Trump only living president not descended from slaveholders unlike 100 U.S. political leaders including Obama
The report, which examined the genealogy of America’s leaders up to the 117th Congress, unveiled that five living presidents, two Supreme Court justices, 11 governors, and 100 members of Congress had ancestors who once owned slaves.
According to Reuters, Presidents Biden, Carter, George W. Bush, Clinton, and Obama all have ancestral connections to individuals who enslaved Black people. Notably, Obama’s link can be traced back to his White mother’s lineage. In contrast, Trump’s family did not arrive in the United States until after the abolition of slavery.
Among the prominent names identified were Senators Mitch McConnell of Kentucky, Lindsey Graham of South Carolina, Tom Cotton of Arkansas, and James Lankford of Oklahoma. Additionally, Senators Elizabeth Warren of Massachusetts, Tammy Duckworth of Illinois, Jeanne Shaheen, and Maggie Hassan, both representing New Hampshire, were also included in this group.
Within the Supreme Court, it was found that only Justices Amy Coney Barrett and Neil Gorsuch had ancestors who were slaveholders. On the other hand, a recent report by the Washington Post highlighted that Justice Ketanji Brown Jackson’s ancestors were subjected to slavery, while her husband, Patrick Jackson, had ancestors who were slaveholders.
Amid national reparations debate, California explores framework for slavery reparations program
The report arrives at a time when the United States is engaged in a wider discussion regarding reparations and the enduring impact of slavery. In states like California, which lean heavily towards Democratic ideologies, efforts are underway to explore the potential framework of a slavery reparations program. Notably, California has initiated official inquiries into the matter, Fox News reported.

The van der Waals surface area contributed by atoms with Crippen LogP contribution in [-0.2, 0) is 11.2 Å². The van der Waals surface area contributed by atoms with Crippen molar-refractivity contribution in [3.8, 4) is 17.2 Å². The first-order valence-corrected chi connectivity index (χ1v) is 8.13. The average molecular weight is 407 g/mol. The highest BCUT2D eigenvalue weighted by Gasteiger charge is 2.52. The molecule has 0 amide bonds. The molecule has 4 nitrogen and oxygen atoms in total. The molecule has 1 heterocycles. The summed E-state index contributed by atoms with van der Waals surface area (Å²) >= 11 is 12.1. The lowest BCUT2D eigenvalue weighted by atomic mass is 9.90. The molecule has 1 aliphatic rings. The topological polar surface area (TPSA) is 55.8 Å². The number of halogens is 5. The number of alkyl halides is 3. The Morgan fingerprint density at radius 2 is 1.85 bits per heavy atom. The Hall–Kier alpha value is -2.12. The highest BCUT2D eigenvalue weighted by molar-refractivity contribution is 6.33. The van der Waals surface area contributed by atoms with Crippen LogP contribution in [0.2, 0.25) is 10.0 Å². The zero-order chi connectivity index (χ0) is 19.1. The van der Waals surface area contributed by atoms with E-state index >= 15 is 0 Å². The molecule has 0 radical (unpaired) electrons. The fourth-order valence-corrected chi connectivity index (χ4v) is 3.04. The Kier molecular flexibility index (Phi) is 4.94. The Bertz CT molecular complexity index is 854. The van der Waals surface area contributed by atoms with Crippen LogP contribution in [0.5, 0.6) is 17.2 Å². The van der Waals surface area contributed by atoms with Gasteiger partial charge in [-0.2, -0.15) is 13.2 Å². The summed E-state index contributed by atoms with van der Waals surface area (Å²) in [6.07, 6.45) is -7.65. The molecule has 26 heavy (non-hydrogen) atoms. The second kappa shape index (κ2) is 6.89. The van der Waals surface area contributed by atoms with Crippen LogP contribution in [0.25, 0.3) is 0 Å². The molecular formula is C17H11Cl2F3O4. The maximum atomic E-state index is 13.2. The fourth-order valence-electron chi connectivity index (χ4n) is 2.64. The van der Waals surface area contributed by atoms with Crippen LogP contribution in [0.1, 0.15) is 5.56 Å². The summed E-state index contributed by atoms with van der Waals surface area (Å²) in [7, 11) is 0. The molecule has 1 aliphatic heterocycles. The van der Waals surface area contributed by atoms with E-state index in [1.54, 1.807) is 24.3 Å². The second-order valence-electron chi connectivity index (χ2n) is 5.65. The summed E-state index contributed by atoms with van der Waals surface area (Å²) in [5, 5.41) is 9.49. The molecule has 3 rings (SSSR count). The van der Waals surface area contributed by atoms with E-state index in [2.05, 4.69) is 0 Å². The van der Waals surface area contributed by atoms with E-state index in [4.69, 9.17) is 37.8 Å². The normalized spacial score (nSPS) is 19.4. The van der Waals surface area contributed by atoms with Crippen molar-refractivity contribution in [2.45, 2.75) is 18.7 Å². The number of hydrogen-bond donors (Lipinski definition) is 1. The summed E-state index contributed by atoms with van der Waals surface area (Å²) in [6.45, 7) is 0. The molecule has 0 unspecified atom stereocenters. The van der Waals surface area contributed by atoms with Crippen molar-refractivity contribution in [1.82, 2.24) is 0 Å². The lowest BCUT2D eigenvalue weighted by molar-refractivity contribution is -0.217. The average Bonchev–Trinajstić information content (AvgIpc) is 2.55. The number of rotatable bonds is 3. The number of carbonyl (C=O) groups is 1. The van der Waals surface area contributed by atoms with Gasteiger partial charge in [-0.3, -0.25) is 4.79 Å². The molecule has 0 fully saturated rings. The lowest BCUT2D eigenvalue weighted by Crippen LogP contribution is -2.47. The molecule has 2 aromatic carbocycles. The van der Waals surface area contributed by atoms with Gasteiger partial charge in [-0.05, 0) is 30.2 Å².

In May, the Reparations Task Force of the state made a formal recommendation, suggesting that payments of up to $1.2 million be provided to eligible Black residents. However, this particular proposal has faced resistance, even within the Democratic party in California. Governor Gavin Newsom chose not to endorse the cash payments shortly after they were put forward, indicating that the proposal was deemed too radical.
“The Reparations Task Force’s independent findings and recommendations are a milestone in our bipartisan effort to advance justice and promote healing. This has been an important process, and we should continue to work as a nation to reconcile our original sin of slavery and understand how that history has shaped our country,” Newsom told Fox News Digital at the time.